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How Sinead O'Connor Embraced the Queer Community and Her Own Flexible Sexuality

Jason A. Michael

Tributes to the controversial and brazen Irish singer Sinead O'Connor have been pouring in since the musician was found dead in her London home on July 26. O'Connor's biggest contribution to the music industry is surely her barebones, pure-voiced version of the Prince song "Nothing Compares 2 U" from 1990, along with the Grammy award-winning album "I Do Not Want What I Haven't Got."

But it was O'Connor's 1992 "Saturday Night Live" performance that perhaps best exemplifies the singer's role as a "protest singer," a categorization she claimed in many interviews over the years. On the "SNL" stage, O'Connor ripped up a photo of Pope John Paul II while performing Bob Marley's "War," a statement about the scandals plaguing the Catholic Church at the time. In her 2021 memoir, "Rememberings," the singer wrote that the photo, which belonged to her mother, "represented lies and liars and abuse."

What we here at Pride Source will most remember is O'Connor's unwavering commitment to the queer community and her brushes with taking on a queer identity herself. In a 2000 interview with Curve magazine, O'Connor called herself a dyke. Just a year later she retracted that statement and said it was "overcompensating of me to declare myself a lesbian." Then, in 2005, she told Entertainment Weekly she was "three quarters heterosexual, a quarter gay."



But O'Connor was perhaps never quite as honest as when she spoke with Pride Source in 2014. "I think if you fall in love with someone, you fall in love with someone," she said. "I don't think it would matter what they were. They could be green, white and orange, they could be whatever the opposite of gay or straight is. I don't believe in labels of any kind, put it that way. If I fall in love with someone, I wouldn't give a shit if they were a man or a woman."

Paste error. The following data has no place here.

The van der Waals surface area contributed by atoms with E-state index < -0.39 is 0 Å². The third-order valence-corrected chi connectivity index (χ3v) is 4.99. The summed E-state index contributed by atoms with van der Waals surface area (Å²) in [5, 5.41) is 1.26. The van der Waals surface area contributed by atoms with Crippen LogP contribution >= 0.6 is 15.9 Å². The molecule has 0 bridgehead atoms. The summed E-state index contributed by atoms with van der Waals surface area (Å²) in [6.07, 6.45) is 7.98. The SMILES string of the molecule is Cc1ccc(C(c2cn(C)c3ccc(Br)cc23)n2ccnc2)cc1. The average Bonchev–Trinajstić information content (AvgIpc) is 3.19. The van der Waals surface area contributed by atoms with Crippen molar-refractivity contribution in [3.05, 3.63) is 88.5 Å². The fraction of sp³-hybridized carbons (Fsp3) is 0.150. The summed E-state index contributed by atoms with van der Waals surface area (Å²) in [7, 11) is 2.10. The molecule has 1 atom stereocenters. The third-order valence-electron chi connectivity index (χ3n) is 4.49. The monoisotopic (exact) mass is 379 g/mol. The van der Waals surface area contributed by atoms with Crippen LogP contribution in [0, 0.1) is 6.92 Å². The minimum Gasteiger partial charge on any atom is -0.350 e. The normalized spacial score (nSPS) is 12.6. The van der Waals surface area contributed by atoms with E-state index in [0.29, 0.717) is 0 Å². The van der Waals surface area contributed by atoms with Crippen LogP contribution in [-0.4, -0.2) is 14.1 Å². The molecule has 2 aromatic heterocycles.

Growing up in Ireland in the 1970s, O'Connor said there was no such thing as "gay" in her world. "I had never even heard of 'gay' except for there was a female impersonator who had a big TV show in the '70s, a guy called Danny LaRue," she told Pride Source's Chris Azzopardi. "I used to love his show. But I never knew there was any such things as gay until I was 17."

After moving to London, O'Connor quickly learned what gay was when a cousin of hers started taking her out to places like the Hippodrome Nightclub & Disco. "It was the first I went to," she said, "and it was full of guys dressed up as the most beautiful looking women - way more beautiful than any other woman was ever gonna hope to look. I thought that was incredible. - Put it this way, I was really jealous that I was never gonna look that fucking good."

O'Connor said she would never forget those early days of discovery. "It was real inspiring to me to see those guys able to walk around and be who they were. I actually find the whole gay community an enormous inspiration to me because, Jesus, I've never taken the kind of shit gay people take."

Time and time again, O'Connor showed her appreciation to the queer community in many different ways. In 2017, she donated clothes to the Transgender Equality Network Ireland because she wanted her old clothes to go to trans youth. In 2019, a year after she converted to Islam, O'Connor appeared on Good Morning Britain wearing a rainbow top alongside her hijab. She has also, throughout the years, donated to AIDS and other causes.

But in the powerful Pride Source interview, O'Connor spoke about more than just sexual orientation - hers or anyone else's. She spoke about success and how at times it made her feel invisible.

"It's a very complicated thing to explain, but the price you pay for being a successful musician is your life, and the more successful you are, the more of a price you pay," she said. "That makes you invisible. People project onto you, and they see something that isn't really you, and the only time you're with people who are relating to you and who you really are is when you're with your family or friends, or when you're making music. The business of music is a really ugly business, and it's difficult that the price you pay metaphorically for being successful is your life."



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